via The Conversation, 13 July 2018: The earliest known domesticated bananas appear in Papua New Guinea 6,800 years ago. They appear again in Sri Lanka 6,000 years ago. The speed in which they spread suggests the presence of a far-reaching communication network. More impressive, domesticated bananas are sterile, and so propagation of bananas would necessitate the transportation of cuttings or whole plants!
Paper: Dating rice remains through phytolith carbon-14 study reveals domestication at the beginning of the Holocene
New paper in PNAS about the earliest domestication of rice in China.
Dating rice remains through phytolith carbon-14 study reveals domestication at the beginning of the Holocene
Phytolith remains of rice (Oryza sativa L.) recovered from the Shangshan site in the Lower Yangtze of China have previously been recognized as the earliest examples of rice cultivation. However, because of the poor preservation of macroplant fossils, many radiocarbon dates were derived from undifferentiated organic materials in pottery sherds. These materials remain a source of debate because of potential contamination by old carbon. Direct dating of the rice remains might serve to clarify their age. Here, we first validate the reliability of phytolith dating in the study region through a comparison with dates obtained from other material from the same layer or context. Our phytolith data indicate that rice remains retrieved from early stages of the Shangshan and Hehuashan sites have ages of approximately 9,400 and 9,000 calibrated years before the present, respectively. The morphology of rice bulliform phytoliths indicates they are closer to modern domesticated species than to wild species, suggesting that rice domestication may have begun at Shangshan during the beginning of the Holocene.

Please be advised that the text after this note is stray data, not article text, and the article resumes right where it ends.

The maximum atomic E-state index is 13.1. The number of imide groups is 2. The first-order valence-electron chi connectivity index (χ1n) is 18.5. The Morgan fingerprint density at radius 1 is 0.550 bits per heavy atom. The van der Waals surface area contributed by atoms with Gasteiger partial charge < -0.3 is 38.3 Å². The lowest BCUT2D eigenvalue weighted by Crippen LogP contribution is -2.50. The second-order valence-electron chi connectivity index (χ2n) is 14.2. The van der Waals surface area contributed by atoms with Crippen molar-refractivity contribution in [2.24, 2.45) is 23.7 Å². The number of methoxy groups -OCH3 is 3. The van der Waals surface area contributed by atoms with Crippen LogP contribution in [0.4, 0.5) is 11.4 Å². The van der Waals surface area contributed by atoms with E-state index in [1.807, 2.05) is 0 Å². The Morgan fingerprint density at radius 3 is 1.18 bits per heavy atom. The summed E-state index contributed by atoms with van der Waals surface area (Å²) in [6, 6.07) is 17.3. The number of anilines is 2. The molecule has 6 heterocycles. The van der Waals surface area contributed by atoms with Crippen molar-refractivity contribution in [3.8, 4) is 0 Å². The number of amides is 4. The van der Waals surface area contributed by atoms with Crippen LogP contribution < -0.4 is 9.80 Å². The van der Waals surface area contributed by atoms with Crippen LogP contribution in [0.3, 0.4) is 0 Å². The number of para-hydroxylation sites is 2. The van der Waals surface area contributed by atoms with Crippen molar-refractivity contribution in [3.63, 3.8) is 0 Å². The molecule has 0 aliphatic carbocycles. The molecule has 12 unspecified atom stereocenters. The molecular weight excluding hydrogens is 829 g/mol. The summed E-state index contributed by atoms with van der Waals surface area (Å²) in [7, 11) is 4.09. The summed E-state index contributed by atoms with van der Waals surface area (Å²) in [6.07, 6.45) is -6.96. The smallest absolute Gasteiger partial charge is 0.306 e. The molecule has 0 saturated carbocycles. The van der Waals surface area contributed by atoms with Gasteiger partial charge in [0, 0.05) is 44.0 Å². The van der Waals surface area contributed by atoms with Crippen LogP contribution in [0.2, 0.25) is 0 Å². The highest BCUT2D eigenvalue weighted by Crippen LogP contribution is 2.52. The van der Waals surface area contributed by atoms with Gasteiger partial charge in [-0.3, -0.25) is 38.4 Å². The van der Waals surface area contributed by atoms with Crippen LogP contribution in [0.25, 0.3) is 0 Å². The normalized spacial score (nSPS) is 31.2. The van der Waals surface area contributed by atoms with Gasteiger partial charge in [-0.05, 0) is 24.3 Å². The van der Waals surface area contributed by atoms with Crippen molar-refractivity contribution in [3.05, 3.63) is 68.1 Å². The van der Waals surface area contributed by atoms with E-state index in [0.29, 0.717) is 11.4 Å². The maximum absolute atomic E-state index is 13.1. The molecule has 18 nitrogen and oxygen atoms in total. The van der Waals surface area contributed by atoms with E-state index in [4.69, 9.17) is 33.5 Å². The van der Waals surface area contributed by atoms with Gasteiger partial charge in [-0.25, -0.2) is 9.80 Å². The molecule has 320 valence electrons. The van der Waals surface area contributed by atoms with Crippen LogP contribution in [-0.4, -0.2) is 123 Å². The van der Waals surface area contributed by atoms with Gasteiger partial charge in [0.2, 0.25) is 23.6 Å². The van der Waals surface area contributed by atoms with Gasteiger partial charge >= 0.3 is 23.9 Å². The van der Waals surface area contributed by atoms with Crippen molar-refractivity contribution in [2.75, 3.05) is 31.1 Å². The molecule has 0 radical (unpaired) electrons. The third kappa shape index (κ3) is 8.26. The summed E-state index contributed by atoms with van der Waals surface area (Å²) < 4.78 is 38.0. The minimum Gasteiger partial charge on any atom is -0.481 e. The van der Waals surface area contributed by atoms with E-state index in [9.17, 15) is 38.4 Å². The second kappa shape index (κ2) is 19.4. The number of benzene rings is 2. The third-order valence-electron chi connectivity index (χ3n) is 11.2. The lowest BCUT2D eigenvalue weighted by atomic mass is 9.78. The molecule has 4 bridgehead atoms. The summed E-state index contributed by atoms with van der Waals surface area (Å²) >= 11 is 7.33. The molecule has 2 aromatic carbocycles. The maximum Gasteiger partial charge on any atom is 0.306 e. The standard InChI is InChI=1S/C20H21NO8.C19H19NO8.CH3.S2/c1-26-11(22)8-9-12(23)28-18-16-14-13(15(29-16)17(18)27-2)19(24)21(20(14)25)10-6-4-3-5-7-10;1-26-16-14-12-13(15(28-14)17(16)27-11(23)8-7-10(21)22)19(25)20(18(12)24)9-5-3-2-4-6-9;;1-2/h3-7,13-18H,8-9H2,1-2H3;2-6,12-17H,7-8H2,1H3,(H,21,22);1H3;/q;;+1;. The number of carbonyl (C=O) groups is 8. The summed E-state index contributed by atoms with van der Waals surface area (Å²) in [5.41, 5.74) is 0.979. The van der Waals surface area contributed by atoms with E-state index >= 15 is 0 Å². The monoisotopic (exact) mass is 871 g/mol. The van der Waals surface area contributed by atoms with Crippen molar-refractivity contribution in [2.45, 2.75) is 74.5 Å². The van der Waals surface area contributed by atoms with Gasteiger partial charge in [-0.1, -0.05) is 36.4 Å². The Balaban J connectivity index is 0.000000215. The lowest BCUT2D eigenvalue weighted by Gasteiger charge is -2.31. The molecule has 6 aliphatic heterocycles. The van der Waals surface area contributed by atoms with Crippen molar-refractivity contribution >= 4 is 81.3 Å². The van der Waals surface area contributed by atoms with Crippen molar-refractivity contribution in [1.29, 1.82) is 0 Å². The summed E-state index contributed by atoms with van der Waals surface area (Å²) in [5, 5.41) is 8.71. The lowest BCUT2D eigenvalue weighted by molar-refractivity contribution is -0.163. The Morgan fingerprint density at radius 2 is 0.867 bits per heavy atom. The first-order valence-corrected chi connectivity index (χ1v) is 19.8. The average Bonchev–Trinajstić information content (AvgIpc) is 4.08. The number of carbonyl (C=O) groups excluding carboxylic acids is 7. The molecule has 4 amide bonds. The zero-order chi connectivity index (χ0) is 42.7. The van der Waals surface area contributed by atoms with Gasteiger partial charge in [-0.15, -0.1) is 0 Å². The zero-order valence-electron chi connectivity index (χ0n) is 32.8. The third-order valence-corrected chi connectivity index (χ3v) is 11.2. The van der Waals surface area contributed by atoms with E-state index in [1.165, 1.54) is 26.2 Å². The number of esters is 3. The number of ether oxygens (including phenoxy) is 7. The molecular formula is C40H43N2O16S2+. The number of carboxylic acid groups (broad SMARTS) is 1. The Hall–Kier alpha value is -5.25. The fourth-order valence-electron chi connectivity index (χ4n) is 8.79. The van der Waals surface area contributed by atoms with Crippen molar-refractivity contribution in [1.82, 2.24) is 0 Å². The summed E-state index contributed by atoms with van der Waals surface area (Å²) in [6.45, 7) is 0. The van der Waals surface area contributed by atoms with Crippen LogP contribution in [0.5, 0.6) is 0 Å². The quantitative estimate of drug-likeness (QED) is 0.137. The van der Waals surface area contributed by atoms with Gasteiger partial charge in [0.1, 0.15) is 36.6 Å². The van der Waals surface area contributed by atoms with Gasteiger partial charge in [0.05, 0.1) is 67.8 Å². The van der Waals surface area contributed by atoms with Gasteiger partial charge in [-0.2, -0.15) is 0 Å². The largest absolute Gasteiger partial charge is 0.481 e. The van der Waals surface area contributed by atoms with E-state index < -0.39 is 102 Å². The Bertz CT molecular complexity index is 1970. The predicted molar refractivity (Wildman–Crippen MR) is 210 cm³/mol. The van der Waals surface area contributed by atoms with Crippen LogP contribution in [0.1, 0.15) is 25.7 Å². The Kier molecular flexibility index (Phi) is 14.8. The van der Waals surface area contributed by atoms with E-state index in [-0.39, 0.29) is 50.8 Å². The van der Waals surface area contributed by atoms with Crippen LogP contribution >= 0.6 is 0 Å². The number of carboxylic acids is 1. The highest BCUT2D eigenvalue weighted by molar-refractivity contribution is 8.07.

See also: Radiocarbon dating of phytolith traces rice domestication to 10,000 years ago (CHINESE ACADEMY OF SCIENCES HEADQUARTERS, 02 June 2017)
Professor Graeme Barker from the University of Cambridge was at the Australian National University recently to deliver the Golson Lecture. Prof. Barker’srecent work has included archaeological investigations at the Niah Cave in Sarawak and at the Kelabit Highlands of Borneo.